Summary: Fifth in a series in the book of Nehemiah. This message explores the potential landmine of distractions that can derail a vision including opportunities, criticism, and fear.

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We are continuing to glean wisdom and advice towards pursuing 20/20 vision from the book of Nehemiah. You have heard me say it before, and I’ll say it again. Take some time, maybe 30 minutes, in the next few days or weeks, and read through the book of Nehemiah in one setting. We are only scratching the surface of this incredible story. And there are parts we have and will skip that you will want to read. As well as following how the pieces we have looked at fit into the puzzle.

Last week we explored the first landmine that can destroy your vision. Opposition, often in the form of criticism. Opposition that can keep you from completely focusing in on that vision God has for your life. That can keep you from fully pursuing that dream that God would want to fulfill in your life. It can take all your hopes and plans, and blow them out of the water if you aren’t careful. But that is not the only landmine to be aware of.

As you focus in on your vision. As you pursue that call on your life from God. And as we, the church, move towards that place of obedience and ministry that the Lord would call us to in Lexington, there is another landmine that can derail us. . .distractions.

We humans are a highly distractible group of people. Think of how little it would take to turn your attention from this message. Some feedback in the sound system. A disorderly child on the other side of the sanctuary. A growling stomach. A siren passing by the church. A pacing pastor. The temperature. Just a few degrees too low, or a few degrees too high. . .the difference between 72 and 68 can be all it takes to distract us from where our attention should be.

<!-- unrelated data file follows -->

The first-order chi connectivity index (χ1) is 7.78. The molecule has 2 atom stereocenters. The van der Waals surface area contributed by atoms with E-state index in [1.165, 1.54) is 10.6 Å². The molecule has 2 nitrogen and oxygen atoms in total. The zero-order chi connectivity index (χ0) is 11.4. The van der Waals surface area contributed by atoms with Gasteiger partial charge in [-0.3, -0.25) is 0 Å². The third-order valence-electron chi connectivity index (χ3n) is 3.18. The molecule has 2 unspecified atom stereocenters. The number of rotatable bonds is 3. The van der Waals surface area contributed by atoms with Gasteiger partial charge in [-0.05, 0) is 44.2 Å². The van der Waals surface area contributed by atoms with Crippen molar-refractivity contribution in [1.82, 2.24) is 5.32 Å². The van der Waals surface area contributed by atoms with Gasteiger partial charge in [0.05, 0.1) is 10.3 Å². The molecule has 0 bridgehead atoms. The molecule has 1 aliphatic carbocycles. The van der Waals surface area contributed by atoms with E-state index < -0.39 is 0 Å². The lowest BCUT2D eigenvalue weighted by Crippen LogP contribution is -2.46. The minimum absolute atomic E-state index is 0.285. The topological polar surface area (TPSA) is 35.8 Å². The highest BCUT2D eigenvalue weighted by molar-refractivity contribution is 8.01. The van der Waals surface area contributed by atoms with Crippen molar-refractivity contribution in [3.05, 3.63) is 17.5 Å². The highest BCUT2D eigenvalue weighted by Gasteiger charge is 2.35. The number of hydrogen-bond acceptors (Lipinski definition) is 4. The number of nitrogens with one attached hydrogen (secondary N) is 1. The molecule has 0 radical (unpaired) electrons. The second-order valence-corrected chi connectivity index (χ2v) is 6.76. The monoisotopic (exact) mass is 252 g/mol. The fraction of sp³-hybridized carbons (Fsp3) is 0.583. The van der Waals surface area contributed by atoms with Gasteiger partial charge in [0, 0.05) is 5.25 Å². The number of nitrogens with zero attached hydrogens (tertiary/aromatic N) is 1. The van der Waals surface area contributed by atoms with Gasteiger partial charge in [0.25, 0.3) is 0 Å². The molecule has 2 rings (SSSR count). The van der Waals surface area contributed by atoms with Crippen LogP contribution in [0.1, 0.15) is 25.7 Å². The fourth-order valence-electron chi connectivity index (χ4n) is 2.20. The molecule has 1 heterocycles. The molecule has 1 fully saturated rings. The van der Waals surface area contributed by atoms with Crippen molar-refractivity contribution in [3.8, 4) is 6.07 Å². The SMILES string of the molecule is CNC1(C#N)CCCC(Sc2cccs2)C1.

And that in itself would not necessarily be a problem, but here is the problem. Life is full of distractions. Simply being highly distractible is not a big deal in a controlled environment, but life is not a controlled environment. It is full of distractions, and those distractions are constantly taking us from the path God would have us journey down. The path of our vision.

You see, here is the problem phrased another way. Life is now. Bills are now. Crisis is now. Things have to be dealt with now. Vision. . .that’s later. We can get around to that down the road. There are too many things in front of us right now that have to be attended to.

So it looks like this. . .we’ll get out of debt after our kids graduate from college and get their own homes established. Or we’ll spend more time together as husband and wife, work on our relationship, when our children have moved out and its just the two of us. Or we’ll settle into a community, and really get connected after one more job promotion and relocation. Or we’ll build friendships after one more degree and academic achievement. It looks like, we’ll get involved in ministry after a few more months getting our lives together, and our house in order.

You see, life is now. The chaos is our existence is now. So vision gets pushed back, starts to blur, and the distractions become the center of attention.

Andy Stanley in his book "Visioneering" gives the example of weddings. He talks about a common phenomena where as the wedding date gets closer the couple thinks less and less about the marriage, and more and more about the wedding. Especially the brides, but even family members. As the day grows closer, everyone is constantly checking in on all the details, making sure the "things" for the wedding have been tackled, and we ask fewer and fewer questions about the marriage, making sure relationship issues have been tackled.

That’s an understandable dynamic, but it is not necessarily a good one. Often the wedding, a good thing, distracts the couple’s attention from the marriage, a great thing. And for the most part, Stanley point out, there are very few ugly weddings, but there are plenty of ugly marriages.

He shares that on a few occasions he has suggested to a couple that they postpone their wedding. And the objections he hears are always the same. . .

"The invitations have already been printed."

"Friends and relatives have already adjusted their vacation schedule."

"The hall has already been reserved."

"Everything has already been planned."

The wedding plans are always the issue, and the wedding becomes the driving force in the decision process. . .rather than the original vision. . .a lifelong marriage of happiness together.

We are easily distractible, and that means that our visions are easily distracted, but Nehemiah provides a wonderful answer for defeating those distractions to your vision. Nehemiah, Chapter 6. The majority of the wall is finished. The vision seems almost complete. All that they have left to do is to hang the doors in the gateways to the city. It would appear that nothing can stop this vision from coming to completion.

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